Tag Archives: Recipe

Sel Roti SUCCESS!!

To read about the original challenge, click HERE.

Excuse me while I do a little happy dance….

I’m thrilled to report that the sel rotis were a success! Certainly there is a learning curve, and they aren’t perfect, but for a first timer, I think they are impressive and I’m very very happy.

But I have to admit that I was really nervous. I was worried that my confidence would make me look foolish if it didn’t work. Before trying my first sel roti frying I literally took a deep breath and thought, “Yikes! Here goes nothing”… but it worked out perfectly fine!

So my naak is quite thulo today ;) I wanted to show the process in pictures… for the recipe click HERE.

Main ingredient... rice!

Soak the rice over night

Drain rice in the morning

Other ingredients... rice, ghee (I substituted ghee for butter because I was told it would have a better taste), banana, sugar, water, rice flour is pictured and suggested, but I didn't use...

Everything in the blender...

I added ground cardamom seeds to enhance flavor... just a pinch

Fluff batter and then let sit (covered) for 30-60 minutes to "rest"

Make sure the oil is the right temperature... about 350 degrees F

Very first attempt. A little pathetic looking BUT the batter stayed together and it was almost in a circular shape! Not bad for attempt number one!!

First few attempts were... er... not great... there was a bit of a learning curve... my first one crumbled, pictured in top right hand corner :(

Looking better...

Woohoo!!

Team work with AS!

These are a bit on the "too crispy" side, but they taste great!

N's mom helped to make sure the batter was well mixed, she verified the correct consistency.

and AS was certainly the best roti maker in the house...

Right side-- the "learning curve" pile, left side-- "we are starting to get it right" pile

Taking it out of the oil

How the magic happens...

I'm pouring sel batter into the oil

Don't let anyone tell you it's too hard... it CAN be done! It just takes practice :)

Sel rotis turned out so well... I think we are going to try round 2 tomorrow!! Hurray!!

Sel Roti Prep

Team Nepal is trying to psych me out on the sel roti plan!

Tonight (Nov 4th) at dinner I was told not to get my hopes high, and that I should only try with “a little bit” of batter in case it doesn’t work well, then we can leave a small offering to god for Lakshmi puja and not worry because at least I tried. I keep being told “It’s hard! Really!” which I’m sure is true, but it only makes me stubbornly want to do it even more.

So I spent part of the evening tracking down sel roti videos on youtube and comparing the recipe I plan to use with other recipes I’ve seen online. P even called home to get advice from him mom. This sel roti plan is intense!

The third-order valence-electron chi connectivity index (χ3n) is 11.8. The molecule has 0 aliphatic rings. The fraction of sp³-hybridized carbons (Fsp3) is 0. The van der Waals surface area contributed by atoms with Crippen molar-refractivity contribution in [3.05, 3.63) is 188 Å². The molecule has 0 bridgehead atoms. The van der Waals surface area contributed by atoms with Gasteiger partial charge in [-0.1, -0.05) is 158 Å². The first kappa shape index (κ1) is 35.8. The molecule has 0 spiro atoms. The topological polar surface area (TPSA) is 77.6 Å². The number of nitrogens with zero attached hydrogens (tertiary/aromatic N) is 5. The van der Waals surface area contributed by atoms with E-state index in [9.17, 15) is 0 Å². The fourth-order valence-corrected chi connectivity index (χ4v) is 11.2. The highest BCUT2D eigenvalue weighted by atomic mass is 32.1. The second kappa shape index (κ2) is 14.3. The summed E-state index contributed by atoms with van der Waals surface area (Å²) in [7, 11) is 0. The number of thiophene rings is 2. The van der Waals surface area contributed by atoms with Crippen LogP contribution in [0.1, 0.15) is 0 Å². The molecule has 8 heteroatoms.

So the Sel Roti recipe I plan to practice with is from my Nepali Cookbook (pg 122):

3 cups white rice
1 medium very ripe banana
1 cup sugar, or to taste
1/2 cup unsalted butter, melted
1/4 cup rice flour, or as needed
4 to 5 cups vegetable oil

In a large bowl, soak rice in water overnight. Drain rice and place in a blender or food processor with banana, sugar, and butter and process, adding up to 1 1/4 cup of water to make a semi-thick puree with no grainy bits. You may have to do this in two batches. Transfer batter to a mixing bowl and beat with a fork until fluffy, 2 to 3 minutes. Cover with plastic wrap or a damp towel and set aside to rest for 20-25 mins.

When the batter is well-rested, mix it again. The consistency should be similar to heavy cream. If it seems too thick, gradually add 1 to 2 tablespoons of water; if it feels too thin, add 1 to 2 tablespoons of rice flour and mix well.

Heat the oil in a skillet over medium-high heat until it reaches 350 to 375 degrees Fahrenheit. Test for readiness by placing a small drop of the batter into the hot oil. If it bubbles and rises to the surface immediately, it is ready. Pour about 1/4 cup batter into the oil slowly making a large circle (pour the batter from a cup or a pastry bag with a medium-size opening). Stretch and move the batter using a wooden spoon or chopstick to create a round shape. As the sel puffs and rises, push it into the oil with the back of a spoon until it is light golden brown. Flip and fry the second side until golden brown. Remove with a slotted spoon and drain it on paper towels. Repeat until finished with the batter.

Hopefully by the end I’ll have nice rotis!

Some of the videos that helped me visualize the process (since I’ve never seen it done in person)…

Traditional method with your hand… (only for the seasoned veterans)…

Plastic bottle method (with a little “Resham Firiri” in the background)…

Using a metal bowl to help keep the rotis round shape… (cheating method?)

Using a cup to add batter, and timing (skip ahead to 2:28 and watch until 3:57 it gives you a good idea of how long to cook them, the rest of the video is random and not helpful)…

And finally two Nepali women with a cooking show segment. They mostly talk in Nepali with subtitles, but it gives you a good idea as well…

My rice is soaking, and I’m ready for action.

Tune in later to see how it goes…